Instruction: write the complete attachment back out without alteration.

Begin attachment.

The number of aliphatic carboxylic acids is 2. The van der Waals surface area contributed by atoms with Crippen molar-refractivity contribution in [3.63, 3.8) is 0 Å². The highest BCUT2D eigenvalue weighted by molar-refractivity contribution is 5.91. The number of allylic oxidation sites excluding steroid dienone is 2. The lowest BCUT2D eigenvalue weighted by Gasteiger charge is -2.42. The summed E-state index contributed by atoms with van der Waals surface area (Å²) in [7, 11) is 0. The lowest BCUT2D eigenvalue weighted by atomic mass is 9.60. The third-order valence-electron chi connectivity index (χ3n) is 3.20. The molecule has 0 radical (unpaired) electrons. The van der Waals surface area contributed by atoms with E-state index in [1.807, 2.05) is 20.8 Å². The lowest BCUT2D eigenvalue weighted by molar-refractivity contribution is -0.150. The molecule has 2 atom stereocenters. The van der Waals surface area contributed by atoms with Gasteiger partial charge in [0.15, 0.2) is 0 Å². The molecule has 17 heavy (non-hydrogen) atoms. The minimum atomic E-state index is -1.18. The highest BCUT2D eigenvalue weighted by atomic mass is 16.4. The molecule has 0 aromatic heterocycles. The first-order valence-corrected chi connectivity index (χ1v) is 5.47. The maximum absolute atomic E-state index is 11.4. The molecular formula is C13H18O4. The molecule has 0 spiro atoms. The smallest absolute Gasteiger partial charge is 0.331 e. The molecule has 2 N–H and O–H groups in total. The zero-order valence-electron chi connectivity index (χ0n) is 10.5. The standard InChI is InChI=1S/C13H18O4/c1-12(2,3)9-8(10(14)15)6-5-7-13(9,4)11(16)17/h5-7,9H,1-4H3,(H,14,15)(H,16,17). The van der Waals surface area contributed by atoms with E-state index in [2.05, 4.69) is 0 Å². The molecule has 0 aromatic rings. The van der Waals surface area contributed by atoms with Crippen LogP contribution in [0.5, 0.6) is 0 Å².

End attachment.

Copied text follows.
The number of aliphatic carboxylic acids is 2. The van der Waals surface area contributed by atoms with Crippen molar-refractivity contribution in [3.63, 3.8) is 0 Å². The highest BCUT2D eigenvalue weighted by molar-refractivity contribution is 5.91. The number of allylic oxidation sites excluding steroid dienone is 2. The lowest BCUT2D eigenvalue weighted by Gasteiger charge is -2.42. The summed E-state index contributed by atoms with van der Waals surface area (Å²) in [7, 11) is 0. The lowest BCUT2D eigenvalue weighted by atomic mass is 9.60. The third-order valence-electron chi connectivity index (χ3n) is 3.20. The molecule has 0 radical (unpaired) electrons. The van der Waals surface area contributed by atoms with E-state index in [1.807, 2.05) is 20.8 Å². The lowest BCUT2D eigenvalue weighted by molar-refractivity contribution is -0.150. The molecule has 2 atom stereocenters. The van der Waals surface area contributed by atoms with Gasteiger partial charge in [0.15, 0.2) is 0 Å². The molecule has 17 heavy (non-hydrogen) atoms. The minimum atomic E-state index is -1.18. The highest BCUT2D eigenvalue weighted by atomic mass is 16.4. The molecule has 0 aromatic heterocycles. The first-order valence-corrected chi connectivity index (χ1v) is 5.47. The maximum absolute atomic E-state index is 11.4. The molecular formula is C13H18O4. The molecule has 0 spiro atoms. The smallest absolute Gasteiger partial charge is 0.331 e. The molecule has 2 N–H and O–H groups in total. The zero-order valence-electron chi connectivity index (χ0n) is 10.5. The standard InChI is InChI=1S/C13H18O4/c1-12(2,3)9-8(10(14)15)6-5-7-13(9,4)11(16)17/h5-7,9H,1-4H3,(H,14,15)(H,16,17). The van der Waals surface area contributed by atoms with E-state index in [2.05, 4.69) is 0 Å². The molecule has 0 aromatic rings. The van der Waals surface area contributed by atoms with Crippen LogP contribution in [0.5, 0.6) is 0 Å².